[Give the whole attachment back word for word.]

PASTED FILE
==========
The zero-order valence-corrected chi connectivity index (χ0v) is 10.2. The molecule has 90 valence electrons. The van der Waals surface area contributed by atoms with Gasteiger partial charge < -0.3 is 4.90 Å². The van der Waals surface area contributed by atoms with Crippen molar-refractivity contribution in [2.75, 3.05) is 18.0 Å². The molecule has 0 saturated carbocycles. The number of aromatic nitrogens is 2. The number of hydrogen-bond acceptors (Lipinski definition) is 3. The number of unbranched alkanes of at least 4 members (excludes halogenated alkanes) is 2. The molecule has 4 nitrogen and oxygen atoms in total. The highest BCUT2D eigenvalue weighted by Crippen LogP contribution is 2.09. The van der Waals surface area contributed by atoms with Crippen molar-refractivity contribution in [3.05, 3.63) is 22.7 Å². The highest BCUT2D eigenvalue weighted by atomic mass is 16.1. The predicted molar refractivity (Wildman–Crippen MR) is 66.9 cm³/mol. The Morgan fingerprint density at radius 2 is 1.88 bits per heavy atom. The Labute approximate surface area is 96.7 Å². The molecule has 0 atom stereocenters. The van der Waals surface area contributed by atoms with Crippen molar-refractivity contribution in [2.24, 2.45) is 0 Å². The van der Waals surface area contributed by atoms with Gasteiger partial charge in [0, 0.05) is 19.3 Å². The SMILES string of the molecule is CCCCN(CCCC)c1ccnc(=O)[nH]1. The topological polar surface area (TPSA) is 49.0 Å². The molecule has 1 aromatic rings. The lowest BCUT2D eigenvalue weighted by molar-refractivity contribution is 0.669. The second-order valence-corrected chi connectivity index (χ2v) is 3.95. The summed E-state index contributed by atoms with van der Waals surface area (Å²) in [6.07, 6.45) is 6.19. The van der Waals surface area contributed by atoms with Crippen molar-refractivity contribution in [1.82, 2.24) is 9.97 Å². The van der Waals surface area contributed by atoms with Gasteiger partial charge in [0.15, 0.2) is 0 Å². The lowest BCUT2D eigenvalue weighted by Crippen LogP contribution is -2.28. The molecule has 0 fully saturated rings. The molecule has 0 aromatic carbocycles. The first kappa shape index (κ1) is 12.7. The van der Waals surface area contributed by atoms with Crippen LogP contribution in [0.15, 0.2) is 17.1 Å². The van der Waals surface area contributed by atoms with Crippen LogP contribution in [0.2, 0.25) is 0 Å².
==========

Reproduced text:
The zero-order valence-corrected chi connectivity index (χ0v) is 10.2. The molecule has 90 valence electrons. The van der Waals surface area contributed by atoms with Gasteiger partial charge < -0.3 is 4.90 Å². The van der Waals surface area contributed by atoms with Crippen molar-refractivity contribution in [2.75, 3.05) is 18.0 Å². The molecule has 0 saturated carbocycles. The number of aromatic nitrogens is 2. The number of hydrogen-bond acceptors (Lipinski definition) is 3. The number of unbranched alkanes of at least 4 members (excludes halogenated alkanes) is 2. The molecule has 4 nitrogen and oxygen atoms in total. The highest BCUT2D eigenvalue weighted by Crippen LogP contribution is 2.09. The van der Waals surface area contributed by atoms with Crippen molar-refractivity contribution in [3.05, 3.63) is 22.7 Å². The highest BCUT2D eigenvalue weighted by atomic mass is 16.1. The predicted molar refractivity (Wildman–Crippen MR) is 66.9 cm³/mol. The Morgan fingerprint density at radius 2 is 1.88 bits per heavy atom. The Labute approximate surface area is 96.7 Å². The molecule has 0 atom stereocenters. The van der Waals surface area contributed by atoms with Crippen molar-refractivity contribution in [2.24, 2.45) is 0 Å². The van der Waals surface area contributed by atoms with Gasteiger partial charge in [0, 0.05) is 19.3 Å². The SMILES string of the molecule is CCCCN(CCCC)c1ccnc(=O)[nH]1. The topological polar surface area (TPSA) is 49.0 Å². The molecule has 1 aromatic rings. The lowest BCUT2D eigenvalue weighted by molar-refractivity contribution is 0.669. The second-order valence-corrected chi connectivity index (χ2v) is 3.95. The summed E-state index contributed by atoms with van der Waals surface area (Å²) in [6.07, 6.45) is 6.19. The van der Waals surface area contributed by atoms with Crippen molar-refractivity contribution in [1.82, 2.24) is 9.97 Å². The van der Waals surface area contributed by atoms with Gasteiger partial charge in [0.15, 0.2) is 0 Å². The lowest BCUT2D eigenvalue weighted by Crippen LogP contribution is -2.28. The molecule has 0 fully saturated rings. The molecule has 0 aromatic carbocycles. The first kappa shape index (κ1) is 12.7. The van der Waals surface area contributed by atoms with Crippen LogP contribution in [0.15, 0.2) is 17.1 Å². The van der Waals surface area contributed by atoms with Crippen LogP contribution in [0.2, 0.25) is 0 Å².